America’s First Female Superstar by Vickie McDonough

Vickie McDonough 3 smallPhoebe Ann Moses–do you recognize the name? Some sources site her last name as Mosley. Phoebe was born in August 16th, 1860, in Ohio. She grew up in a poor family, and after her father died, she was sent to Darke County Infirmary, where she was educated and taught to sew. At age ten, she was sent to work for a family who treated her cruelly. She called them “the wolves” and soon ran away and returned to her family. She helped support them by hunting game and selling it to a local shopkeeper. Her shooting skill grew quickly, and she was soon able to pay off her family’s mortgage.Annie Oakley

Have you figured out who she is yet?

Miss Annie Oakley, the most skilled female shooter of the 19th century.

In 1875, when Annie was just 15, she stunned Frank Butler, an expert shootist and vaudeville performer, when she beat him in a Thanksgiving competition. Frank fell in love almost at first sight, and the next year, he and Annie married. A few years later, when Frank’s partner took ill, Annie replaced him, amazing audiences with her shooting skills. At that time, she adopted the stage name of Annie Oakley. They joined a vaudeville show, and Annie began making her own costumes–ones more modest than the risqué outfits the other females wore.

 IAnnie Oakley 2n 1884, Anne met Sitting Bull, the Sioux Indian chief. He was so impressed with her abilities that he dubbed her “Little Sure Shot.” In 1885, Annie joined Buffalo Bill’s Wild West show and performed in the show for the next seventeen years. Annie dazzled audiences by shooting the flame off candles and corks out of bottles. She even shot off the end of a cigarette that her husband held in his teeth. Talk about trusting your wife! Annie could shoot distant targets while looking into a mirror, hit the edge of a playing card at 30 paces, and shoot holes in cards thrown into the air before they hit the ground.

Annie Oakley 3Annie toured Europe for three years and even met Queen Victoria. In 1901, Annie was injured in a railroad accident and partially paralyzed for a time, but she recovered and went on the star in a melodrama called The Western Girl. After she and Frank retired, Annie did exhibition work to raise money for orphan charities and the Red Cross. Annie died on November 3, 1926, and just eighteen days later, Frank joined her. Annie’s life was commemorated by the Irving Berlin musical, Annie Get Your Gun. She will always be known as America’s first woman superstar.

Vickie will be giving away 2 print copies of Call of the Prairie today.  Join in on the fun and post a comment!!

 

 Whisper cover 4Call Of The Prairie cover

 

 

 

 

 

 

 

 

 

 

About Vickie
Vickie McDonough grew up wanting to marry a rancher, but instead, she married a computer geek who is scared of horses. She now lives out her dreams in her fictional stories about ranchers, cowboys, lawmen and others living in the West during the 1800s. Vickie is the award-winning author of 29 published books and novellas. Her books include the fun and feisty Texas Boardinghouse Brides series, and End of the Trail, which was the OWFI 2013 Best Fiction Novel winner. Whispers on the Prairie, which released last July, was chosen by Romantic Times as one of their Recommended Inspirational Books for July.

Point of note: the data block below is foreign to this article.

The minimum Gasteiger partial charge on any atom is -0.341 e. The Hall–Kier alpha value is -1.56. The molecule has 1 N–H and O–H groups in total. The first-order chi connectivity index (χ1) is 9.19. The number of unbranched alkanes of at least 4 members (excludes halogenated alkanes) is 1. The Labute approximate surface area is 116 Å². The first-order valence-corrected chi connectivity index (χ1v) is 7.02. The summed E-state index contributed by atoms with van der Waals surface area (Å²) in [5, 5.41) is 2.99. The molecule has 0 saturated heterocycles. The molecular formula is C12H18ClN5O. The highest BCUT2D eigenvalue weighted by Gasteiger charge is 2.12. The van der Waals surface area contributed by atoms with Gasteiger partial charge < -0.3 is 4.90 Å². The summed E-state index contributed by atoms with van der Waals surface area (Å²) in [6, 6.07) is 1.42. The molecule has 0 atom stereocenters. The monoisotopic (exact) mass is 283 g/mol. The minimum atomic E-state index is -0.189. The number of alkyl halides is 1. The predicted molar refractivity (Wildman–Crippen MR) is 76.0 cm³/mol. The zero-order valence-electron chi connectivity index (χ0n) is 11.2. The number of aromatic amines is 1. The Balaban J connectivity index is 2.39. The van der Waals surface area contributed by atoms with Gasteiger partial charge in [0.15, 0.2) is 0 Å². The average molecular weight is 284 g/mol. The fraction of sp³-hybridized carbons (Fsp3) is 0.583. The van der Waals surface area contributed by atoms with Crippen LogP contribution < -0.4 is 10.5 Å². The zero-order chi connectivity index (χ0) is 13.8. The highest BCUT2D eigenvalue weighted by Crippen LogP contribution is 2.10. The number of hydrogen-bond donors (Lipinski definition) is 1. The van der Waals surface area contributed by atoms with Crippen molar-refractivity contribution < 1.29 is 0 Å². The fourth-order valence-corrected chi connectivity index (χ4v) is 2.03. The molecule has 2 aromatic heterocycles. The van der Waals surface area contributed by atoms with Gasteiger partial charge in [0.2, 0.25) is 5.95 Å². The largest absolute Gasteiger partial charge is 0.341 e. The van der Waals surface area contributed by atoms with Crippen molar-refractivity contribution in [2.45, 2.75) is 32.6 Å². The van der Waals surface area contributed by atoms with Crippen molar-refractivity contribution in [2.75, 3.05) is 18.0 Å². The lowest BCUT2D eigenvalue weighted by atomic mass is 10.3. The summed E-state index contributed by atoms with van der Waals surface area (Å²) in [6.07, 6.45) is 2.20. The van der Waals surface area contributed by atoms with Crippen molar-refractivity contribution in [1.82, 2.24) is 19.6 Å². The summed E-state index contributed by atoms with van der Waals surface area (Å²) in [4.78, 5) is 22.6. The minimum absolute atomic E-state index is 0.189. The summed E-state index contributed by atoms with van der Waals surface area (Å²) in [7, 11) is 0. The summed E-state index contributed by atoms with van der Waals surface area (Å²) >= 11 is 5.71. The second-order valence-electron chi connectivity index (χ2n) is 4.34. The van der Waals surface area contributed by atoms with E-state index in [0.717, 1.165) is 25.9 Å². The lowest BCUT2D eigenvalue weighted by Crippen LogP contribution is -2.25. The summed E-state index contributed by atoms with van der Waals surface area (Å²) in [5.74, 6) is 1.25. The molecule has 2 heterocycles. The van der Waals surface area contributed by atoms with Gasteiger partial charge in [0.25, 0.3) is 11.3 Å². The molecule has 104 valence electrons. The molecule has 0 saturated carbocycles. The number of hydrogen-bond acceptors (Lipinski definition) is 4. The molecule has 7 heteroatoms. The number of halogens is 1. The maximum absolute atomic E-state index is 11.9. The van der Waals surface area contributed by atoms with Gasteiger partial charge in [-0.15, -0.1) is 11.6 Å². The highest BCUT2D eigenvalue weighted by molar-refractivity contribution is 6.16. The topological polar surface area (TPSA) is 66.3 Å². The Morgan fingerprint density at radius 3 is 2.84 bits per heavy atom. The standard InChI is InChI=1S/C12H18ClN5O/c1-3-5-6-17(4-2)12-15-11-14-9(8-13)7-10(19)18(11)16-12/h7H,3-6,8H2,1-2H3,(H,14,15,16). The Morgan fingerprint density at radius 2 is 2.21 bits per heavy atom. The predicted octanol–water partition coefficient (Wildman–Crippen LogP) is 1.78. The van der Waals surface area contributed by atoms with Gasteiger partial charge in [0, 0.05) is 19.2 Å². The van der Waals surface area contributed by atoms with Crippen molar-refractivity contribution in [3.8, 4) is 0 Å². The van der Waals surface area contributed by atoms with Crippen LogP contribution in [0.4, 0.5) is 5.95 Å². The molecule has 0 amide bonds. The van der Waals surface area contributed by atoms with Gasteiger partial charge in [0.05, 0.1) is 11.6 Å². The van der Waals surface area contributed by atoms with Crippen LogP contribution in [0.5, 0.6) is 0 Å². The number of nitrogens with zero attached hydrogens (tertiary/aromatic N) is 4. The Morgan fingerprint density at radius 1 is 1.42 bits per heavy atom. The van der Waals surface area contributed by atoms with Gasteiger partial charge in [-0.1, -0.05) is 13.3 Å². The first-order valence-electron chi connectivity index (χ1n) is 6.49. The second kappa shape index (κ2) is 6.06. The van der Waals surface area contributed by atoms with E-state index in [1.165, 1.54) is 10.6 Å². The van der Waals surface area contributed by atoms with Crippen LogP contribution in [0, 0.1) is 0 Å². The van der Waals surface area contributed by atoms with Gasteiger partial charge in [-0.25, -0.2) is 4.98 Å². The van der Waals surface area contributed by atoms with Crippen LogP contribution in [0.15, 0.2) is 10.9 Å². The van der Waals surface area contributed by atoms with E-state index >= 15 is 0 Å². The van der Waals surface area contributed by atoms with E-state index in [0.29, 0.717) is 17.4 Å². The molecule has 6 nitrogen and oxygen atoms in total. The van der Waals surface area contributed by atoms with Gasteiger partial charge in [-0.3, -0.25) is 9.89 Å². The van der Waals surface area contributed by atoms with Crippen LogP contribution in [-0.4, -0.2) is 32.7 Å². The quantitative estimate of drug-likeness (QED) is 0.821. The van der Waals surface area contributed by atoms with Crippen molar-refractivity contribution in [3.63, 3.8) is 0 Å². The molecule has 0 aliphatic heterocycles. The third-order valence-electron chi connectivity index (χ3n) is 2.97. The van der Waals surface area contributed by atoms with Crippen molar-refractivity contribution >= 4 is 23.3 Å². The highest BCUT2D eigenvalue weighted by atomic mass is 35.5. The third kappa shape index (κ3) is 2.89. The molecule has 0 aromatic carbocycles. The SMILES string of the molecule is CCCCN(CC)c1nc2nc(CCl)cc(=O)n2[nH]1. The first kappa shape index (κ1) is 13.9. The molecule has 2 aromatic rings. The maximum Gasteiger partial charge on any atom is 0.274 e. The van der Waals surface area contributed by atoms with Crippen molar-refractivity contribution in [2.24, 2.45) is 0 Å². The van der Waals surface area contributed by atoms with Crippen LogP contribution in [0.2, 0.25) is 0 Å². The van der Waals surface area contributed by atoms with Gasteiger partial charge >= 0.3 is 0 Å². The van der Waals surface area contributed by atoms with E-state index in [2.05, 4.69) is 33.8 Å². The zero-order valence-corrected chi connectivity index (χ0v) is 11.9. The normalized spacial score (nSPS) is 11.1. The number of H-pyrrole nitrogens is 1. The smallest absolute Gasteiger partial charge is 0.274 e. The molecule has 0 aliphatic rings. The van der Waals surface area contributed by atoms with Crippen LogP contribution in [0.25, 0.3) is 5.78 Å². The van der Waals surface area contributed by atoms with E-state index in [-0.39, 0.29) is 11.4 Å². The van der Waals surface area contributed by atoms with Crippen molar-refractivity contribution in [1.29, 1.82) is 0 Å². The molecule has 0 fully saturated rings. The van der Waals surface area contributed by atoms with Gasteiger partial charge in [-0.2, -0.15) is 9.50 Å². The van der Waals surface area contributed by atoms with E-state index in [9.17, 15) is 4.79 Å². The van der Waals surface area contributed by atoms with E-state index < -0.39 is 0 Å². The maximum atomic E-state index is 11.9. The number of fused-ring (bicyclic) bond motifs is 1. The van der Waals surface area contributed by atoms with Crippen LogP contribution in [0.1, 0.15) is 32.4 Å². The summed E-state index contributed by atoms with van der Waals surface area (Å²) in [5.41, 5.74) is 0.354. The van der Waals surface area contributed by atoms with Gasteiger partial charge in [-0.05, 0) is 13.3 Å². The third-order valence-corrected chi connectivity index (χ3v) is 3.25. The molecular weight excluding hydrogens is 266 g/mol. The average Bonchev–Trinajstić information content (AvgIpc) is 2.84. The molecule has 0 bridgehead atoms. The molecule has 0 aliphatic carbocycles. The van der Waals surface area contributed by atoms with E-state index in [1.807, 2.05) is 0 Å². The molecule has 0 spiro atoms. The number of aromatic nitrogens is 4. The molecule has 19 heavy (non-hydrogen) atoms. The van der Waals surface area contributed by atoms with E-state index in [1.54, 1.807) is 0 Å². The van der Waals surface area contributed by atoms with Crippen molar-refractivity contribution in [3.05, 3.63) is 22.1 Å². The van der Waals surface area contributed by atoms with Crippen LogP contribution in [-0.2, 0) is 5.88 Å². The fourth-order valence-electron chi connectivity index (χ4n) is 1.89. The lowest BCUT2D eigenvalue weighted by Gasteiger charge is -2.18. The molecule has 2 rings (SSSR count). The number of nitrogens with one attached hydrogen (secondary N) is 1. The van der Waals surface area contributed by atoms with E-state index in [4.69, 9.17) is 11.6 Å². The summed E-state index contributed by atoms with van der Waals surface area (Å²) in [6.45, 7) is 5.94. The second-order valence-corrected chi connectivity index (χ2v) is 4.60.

Vickie is a wife of thirty-eight years, mother of four grown sons, one daughter-in-law, and grandma to a feisty seven-year-old girl. When she’s not writing, Vickie enjoys reading, antiquing, watching movies, and traveling. To learn more about Vickie’s books or to sign up for her newsletter, visit her website and sign-up for her newsletter: www.vickiemcdonough.com

About Call of the Prairie – 
Sophie Davenport fears life is passing her by. Her strict, overprotective parents have kept her close to home because of the severe asthma attacks she sometimes endures. She longs to live a normal life and hopes to marry, but that dream seems impossible. When her aunt has a tragic accident and requests someone come to Kansas to help her, no one is available except Sophie. Her father, tied up with business, reluctantly agrees to let her go. Sophie is ecstatic and sees this trip as her one chance to prove to her parents and herself that she’s capable of living on her own. But things in the small town of Windmill are not as her aunt portrayed. And her aunt’s handsome neighbor, guardian of two of the children her aunt cares for after school, obviously doubts her abilities. Will the Kansas dust, the drama, and difficulties prove too much for Sophie? Or will she lose her heart to her neighbor and succumb to the call of the prairie?

 

 

 

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34 thoughts on “America’s First Female Superstar by Vickie McDonough”

  1. Yes MS Vickie. I knew who it was. She was quite a woman. Very famous. I would love to be one of your winners. I understand the asthma. Suffered with it for many years. Still scares me when I start having a tight chest, knowing it could start up again just any time, but I pray to GOD it doesn’t. Would not be able to move this time. I had to move shortly after marrying at 16 to south Texas from Okla. Away from my parents. Very hard. But, did get better. GOD bless.
    Maxie mac262(at)me(dot)com

  2. Vickie, I love the story of Annie Oakley. What a woman! She was a master of her talents and she shared hem with many as you are and do with yours. Thank you for what you do. I look forward to reading your wonderful book and am keeping my fingers crossed for the win. Thank you for the opportunity.

    melback at cebridge dot net

  3. I love “Annie Get your Gun”. I remember listening to my mother’s record of it when I was a little girl. Also, I can remember (a little) watching “Annie Get you Gun” on TV with Ethel Merman in the sixties. I was very young at the time.

    Later when I was in school, I did a book report on her.

  4. Hi Vickie! I’m happy to see you again. Welcome back to the Junction. Annie Oakley has always intrigued me. She had such kind eyes and so much determination to make something of herself. If I could back in time she would be the person I’d want to meet. How fun to be able to sit down and have a conversation. I’m sure that railroad accident really did set her back on her heels. Being partially paralyzed in this day and age is totally different from back at the turn of the century. I can’t imagine how devastating. But she proved her mettle and roared back.

    Congratulations on the new release! Call of the Prairie sounds wonderful! Wishing you much success.

  5. My Dad used to call me Annie Oakley. I grew up with 4 brothers and we used to target shoot on the weekends for fun. I would LOVE to win this book! It’s been on my wish list for awhile.